By Jim Beard & Ben Morse
A hero can be best measured by the opposition they face, and in the Marvel Universe, the tyrants, thugs and cosmic menaces thrown against our champions clearly mark them as the grea
Yet “villain” often proves too shallow a term when it comes to the antagonists stacked against the Avengers, X-Men, and others. Their motivations frequently run deeper than mere lust for power or desire for destruction. In many ways, they’re the heroes of their stories.
And in other ways, they’re just pan bad guys.
Join us for a week of examining some of Marvel’s greatest villains and the threats that will define our heroes in the days to come, reliving their histories and peering into their futures.
|VICTOR VON DOOM #1 cover by Becky Cloonan|
Victor Von Doom doesn’t see himself as a villain. He sees himself as a natural ruler; the one man who can bring the entire world together under a single, central authority: Doom. He desires nothing less than a perfect, harmonious world, as long as he’s the one in charge. Others have disagreed with his quest, and so, inevitably, Doctor Doom has become the world’s foremost villain.
Born into a small gypsy family in the wilds of far-off Latveria, young Victor’s childhood careened from bad to worse in a very short span of time. His beloved mother found herself on the wrong end of a soldier’s wrath and his father failed to save the life of the Latverian king’s wife.
At Empire State University, Victor’s life intersected with that of the man who’d soon become his most hated foe, Reed Richards. The studious young man only wanted to help his peer, but Von Doom’s pride and simmering impatience led to a horrible accident; the university looked down their collective noses at explosions on campus and expelled the Latverian student. Face scarred and pride wounded, the twisted genius made his way to Tibet, where he forged himself into a new being: Doctor Doom.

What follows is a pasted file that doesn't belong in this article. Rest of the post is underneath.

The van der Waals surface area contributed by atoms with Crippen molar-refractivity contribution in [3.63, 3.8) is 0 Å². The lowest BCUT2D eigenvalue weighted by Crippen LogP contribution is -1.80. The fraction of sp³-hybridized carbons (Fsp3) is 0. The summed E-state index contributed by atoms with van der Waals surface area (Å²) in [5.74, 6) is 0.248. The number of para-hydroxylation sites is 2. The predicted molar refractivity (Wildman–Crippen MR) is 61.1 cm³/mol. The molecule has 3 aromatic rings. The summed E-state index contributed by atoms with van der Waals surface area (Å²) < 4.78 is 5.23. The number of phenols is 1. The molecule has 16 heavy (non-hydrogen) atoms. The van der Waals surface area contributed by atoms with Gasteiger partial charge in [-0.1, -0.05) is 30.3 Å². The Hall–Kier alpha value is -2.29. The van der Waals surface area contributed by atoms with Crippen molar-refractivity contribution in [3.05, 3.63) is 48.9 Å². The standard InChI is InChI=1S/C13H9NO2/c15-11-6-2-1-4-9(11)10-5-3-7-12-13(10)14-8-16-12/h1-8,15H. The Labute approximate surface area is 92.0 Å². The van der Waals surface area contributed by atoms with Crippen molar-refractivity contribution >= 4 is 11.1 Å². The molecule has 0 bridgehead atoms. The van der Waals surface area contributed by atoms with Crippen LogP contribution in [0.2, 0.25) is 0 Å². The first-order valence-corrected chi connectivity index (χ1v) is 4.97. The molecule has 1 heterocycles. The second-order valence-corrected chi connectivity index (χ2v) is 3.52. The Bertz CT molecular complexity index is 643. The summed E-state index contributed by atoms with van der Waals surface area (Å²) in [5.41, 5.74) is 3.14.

From that moment on, Victor Von Doom’s path became clear, at least in his own skewed mind. He’d have revenge on everything and everyone who’d ever stood in his way: Latveria, America, Richards—the world. He’d conquer all and then re-form it into his own image, leaving an idealized planet for him to rule. Doctor Doom became a figure to be
|VICTOR VON DOOM #2 cover by Becky Cloonan|
Doctor Doom fought everyone. Every hero, every champion, every army that walked the earth he challenged and battled. Time and time again he waged war, both physical and intellectual, on the wide world, all from his seat of power in Latveria. Richards and his family of heroes, the Fantastic Four, opposed the tyrant at every turn, and Doom’s loathing for the so-called “Mr. Fantastic” only grew. The two men pitted their intellects against each other through numerous skirmishes and a few outright wars. Together they fell through space and time, through life and death, to halt each other’s progress.
Doom craves power; nothing less will suit him or soothe him. If technology doesn’t sate his lust for control, then he’ll seek out other sources of supremacy, such as the cosmic energies of god-like beings, or the devilish properties of magic. To this day, Doom’s never found exactly what he seeks, but that never, ever stops him from trying.
Doom never rests. Doom never sleeps. Doom hangs over all, eternally.
In recent day, Doom has found himself reduced to seeking the aid of his longtime fantastic foes, now the Future Foundation, after having his intellect greatly reduced in a scheme concocted by M.O.D.O.K. and The Leader. He now finds himself allied with Richards and his accursed brood, but surely only for so long as necessity demands.
While Doom’s alliance with the heroes he has ever opposed can be tracked in FF, writer Nick Spencer and artist Becky Cloonan will explore another facet of his world beginning this November in the VICTOR VON DOOM limited series.
Join the conversation with your thoughts about Marvel’s bad guys on Twitter with the hash tag #TheBestVillains